Crocodile

New look at crocodile eyes

Thursday, 5 May 2016

Researchers from The University of Western Australia and Macquarie University have discovered that the visual systems in crocodiles are more cleverly designed than previously thought, allowing them to quickly adapt to their environment and facilitating their ‘ambush’ hunting techniques and semi-aquatic lifestyles. 

Harry Perkins

UWA wins big share of grants to boost science research

Tuesday, 3 May 2016

A new high-resolution imaging technique to enable more accurate detection of tumours during breast surgery and how allergies in children form while in the womb and after birth are among 15 projects at The University of Western Australia to be awarded funding through round three of the State Government’s Merit Award program.

Swan Valley Honey Festival

Swan Valley Honey Fest, the place to bee this Sunday

Tuesday, 26 April 2016

Right now, thousands of workers live outdoors in tiny wooden sheds in Australia, even though their labour is valued at $6 billion in this country alone. They are vegetarians who neither eat fruit, nor veggies, but help produce the meat we eat.

Coral reef

New coral reef research targets information gap

Tuesday, 19 April 2016

A new study by The University of Western Australia aims to bridge the gap in understanding the effects of ocean acidification on coral reefs – one of the biggest worldwide threats to their future.

ARC hubs

New training and research hubs officially launched at UWA

Monday, 18 April 2016

Two new $20 million hubs to be used for international research and training in offshore oil and gas have been officially launched at The University of Western Australia.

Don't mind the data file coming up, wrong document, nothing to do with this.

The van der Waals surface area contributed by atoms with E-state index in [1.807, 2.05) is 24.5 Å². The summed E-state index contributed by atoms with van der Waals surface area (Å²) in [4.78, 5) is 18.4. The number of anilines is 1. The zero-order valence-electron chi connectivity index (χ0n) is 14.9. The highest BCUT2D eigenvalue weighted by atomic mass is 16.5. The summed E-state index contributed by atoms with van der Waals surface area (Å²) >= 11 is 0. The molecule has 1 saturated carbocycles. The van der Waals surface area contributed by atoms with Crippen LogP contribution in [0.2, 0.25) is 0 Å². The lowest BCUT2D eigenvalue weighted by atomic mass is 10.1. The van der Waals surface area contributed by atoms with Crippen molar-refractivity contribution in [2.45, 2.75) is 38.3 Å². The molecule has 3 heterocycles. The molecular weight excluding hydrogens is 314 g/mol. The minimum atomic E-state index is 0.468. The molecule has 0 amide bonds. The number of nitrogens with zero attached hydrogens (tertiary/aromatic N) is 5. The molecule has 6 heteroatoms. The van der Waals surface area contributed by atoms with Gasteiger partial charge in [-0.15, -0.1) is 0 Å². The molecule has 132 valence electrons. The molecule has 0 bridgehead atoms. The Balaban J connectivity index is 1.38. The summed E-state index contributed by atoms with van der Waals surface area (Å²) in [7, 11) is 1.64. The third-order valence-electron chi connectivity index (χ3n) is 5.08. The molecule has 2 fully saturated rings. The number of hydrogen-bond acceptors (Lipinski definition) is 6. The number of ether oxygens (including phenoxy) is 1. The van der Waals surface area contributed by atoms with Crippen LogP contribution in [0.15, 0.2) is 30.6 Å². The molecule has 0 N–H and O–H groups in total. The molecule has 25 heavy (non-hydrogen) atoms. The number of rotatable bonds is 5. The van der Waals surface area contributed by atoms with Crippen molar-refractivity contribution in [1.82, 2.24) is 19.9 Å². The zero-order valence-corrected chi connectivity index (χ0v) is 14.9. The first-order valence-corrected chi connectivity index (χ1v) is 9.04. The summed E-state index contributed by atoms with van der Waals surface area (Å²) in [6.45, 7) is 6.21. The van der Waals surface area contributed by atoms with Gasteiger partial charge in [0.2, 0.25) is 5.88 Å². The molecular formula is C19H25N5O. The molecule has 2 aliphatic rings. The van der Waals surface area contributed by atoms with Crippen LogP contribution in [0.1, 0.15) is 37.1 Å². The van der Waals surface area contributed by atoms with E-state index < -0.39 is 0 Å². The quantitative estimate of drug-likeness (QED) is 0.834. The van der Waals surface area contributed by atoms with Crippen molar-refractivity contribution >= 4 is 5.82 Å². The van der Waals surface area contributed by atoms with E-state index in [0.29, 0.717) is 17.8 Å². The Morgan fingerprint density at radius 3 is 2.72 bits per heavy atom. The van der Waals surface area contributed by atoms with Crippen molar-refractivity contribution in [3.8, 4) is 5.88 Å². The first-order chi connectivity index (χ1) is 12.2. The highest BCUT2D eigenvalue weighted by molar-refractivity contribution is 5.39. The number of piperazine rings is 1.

Jacob Hawkins

China's changing diet linked to higher emissions

Wednesday, 13 April 2016

China’s rapidly changing diet has ramifications not only for the supply of land and water, but also for energy supplies and greenhouse gas emissions, according to research at The University of Western Australia.

UWA PhD student Jiayi Qin and Professor David Blair

New method of detecting gravitational waves will bring them closer

Tuesday, 12 April 2016

Scientists at The University of Western Australia have discovered new technology which could mean that instead of being detected a billion light years away, gravitational waves may be identified throughout ‘the observable universe’.

Ian Murray demonstrates equipment used in Parkinson's sleep studies

Helping people with Parkinson's get a better night's sleep

Monday, 11 April 2016

A new study at The University of Western Australia may offer hope in alleviating some of the memory and thinking skills problems associated with the debilitating movement disorder, Parkinson’s. 

Rowan Lymbery

Scientists discover new way of testing reproductive compatibility

Tuesday, 29 March 2016

Scientists from The University of Western Australia have discovered a new way of measuring the effectiveness of different sperm competing to fertilise eggs in blue mussels.

Whale sharks

Where have the largest whale sharks gone?

Thursday, 24 March 2016

Researchers from The University of Western Australia and the Australian Institute of Marine Science (AIMS) have raised concerns about the whereabouts of the world’s biggest whale sharks after finding that the largest sharks observed in recent years were smaller than those recorded more than a decade ago.